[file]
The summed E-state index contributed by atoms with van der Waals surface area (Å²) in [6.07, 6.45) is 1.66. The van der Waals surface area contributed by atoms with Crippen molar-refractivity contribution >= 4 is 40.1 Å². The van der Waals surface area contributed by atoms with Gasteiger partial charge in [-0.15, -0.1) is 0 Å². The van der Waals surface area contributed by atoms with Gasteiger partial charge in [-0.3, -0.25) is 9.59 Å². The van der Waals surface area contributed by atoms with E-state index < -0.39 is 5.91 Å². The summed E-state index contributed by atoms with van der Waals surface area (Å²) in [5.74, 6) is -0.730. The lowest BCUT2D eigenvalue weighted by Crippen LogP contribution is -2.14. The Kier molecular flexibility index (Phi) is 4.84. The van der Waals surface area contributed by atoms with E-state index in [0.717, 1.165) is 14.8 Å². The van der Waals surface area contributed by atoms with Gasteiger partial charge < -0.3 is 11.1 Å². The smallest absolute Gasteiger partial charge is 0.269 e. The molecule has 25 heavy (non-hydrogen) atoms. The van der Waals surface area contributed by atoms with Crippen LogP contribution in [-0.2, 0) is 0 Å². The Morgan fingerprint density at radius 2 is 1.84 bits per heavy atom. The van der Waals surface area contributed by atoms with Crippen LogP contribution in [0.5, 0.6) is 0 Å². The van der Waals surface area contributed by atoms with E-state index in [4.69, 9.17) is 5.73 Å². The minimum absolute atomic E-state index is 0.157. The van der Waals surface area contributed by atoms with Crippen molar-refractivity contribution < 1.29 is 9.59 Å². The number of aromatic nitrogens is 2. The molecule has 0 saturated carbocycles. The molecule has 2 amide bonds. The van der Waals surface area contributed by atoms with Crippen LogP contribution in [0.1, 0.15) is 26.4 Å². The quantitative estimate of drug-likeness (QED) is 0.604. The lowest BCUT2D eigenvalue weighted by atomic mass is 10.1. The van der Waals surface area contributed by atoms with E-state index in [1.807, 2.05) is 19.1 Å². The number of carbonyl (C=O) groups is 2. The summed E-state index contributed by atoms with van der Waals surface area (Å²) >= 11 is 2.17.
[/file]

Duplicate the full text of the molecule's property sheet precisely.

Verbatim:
The summed E-state index contributed by atoms with van der Waals surface area (Å²) in [6.07, 6.45) is 1.66. The van der Waals surface area contributed by atoms with Crippen molar-refractivity contribution >= 4 is 40.1 Å². The van der Waals surface area contributed by atoms with Gasteiger partial charge in [-0.15, -0.1) is 0 Å². The van der Waals surface area contributed by atoms with Gasteiger partial charge in [-0.3, -0.25) is 9.59 Å². The van der Waals surface area contributed by atoms with E-state index < -0.39 is 5.91 Å². The summed E-state index contributed by atoms with van der Waals surface area (Å²) in [5.74, 6) is -0.730. The lowest BCUT2D eigenvalue weighted by Crippen LogP contribution is -2.14. The Kier molecular flexibility index (Phi) is 4.84. The van der Waals surface area contributed by atoms with E-state index in [0.717, 1.165) is 14.8 Å². The van der Waals surface area contributed by atoms with Gasteiger partial charge < -0.3 is 11.1 Å². The smallest absolute Gasteiger partial charge is 0.269 e. The molecule has 25 heavy (non-hydrogen) atoms. The van der Waals surface area contributed by atoms with Crippen LogP contribution in [-0.2, 0) is 0 Å². The Morgan fingerprint density at radius 2 is 1.84 bits per heavy atom. The van der Waals surface area contributed by atoms with Crippen LogP contribution in [0.5, 0.6) is 0 Å². The van der Waals surface area contributed by atoms with E-state index in [4.69, 9.17) is 5.73 Å². The minimum absolute atomic E-state index is 0.157. The van der Waals surface area contributed by atoms with Crippen molar-refractivity contribution < 1.29 is 9.59 Å². The number of aromatic nitrogens is 2. The molecule has 0 saturated carbocycles. The molecule has 2 amide bonds. The van der Waals surface area contributed by atoms with Crippen LogP contribution in [0.1, 0.15) is 26.4 Å². The quantitative estimate of drug-likeness (QED) is 0.604. The lowest BCUT2D eigenvalue weighted by atomic mass is 10.1. The van der Waals surface area contributed by atoms with E-state index in [1.807, 2.05) is 19.1 Å². The number of carbonyl (C=O) groups is 2. The summed E-state index contributed by atoms with van der Waals surface area (Å²) >= 11 is 2.17.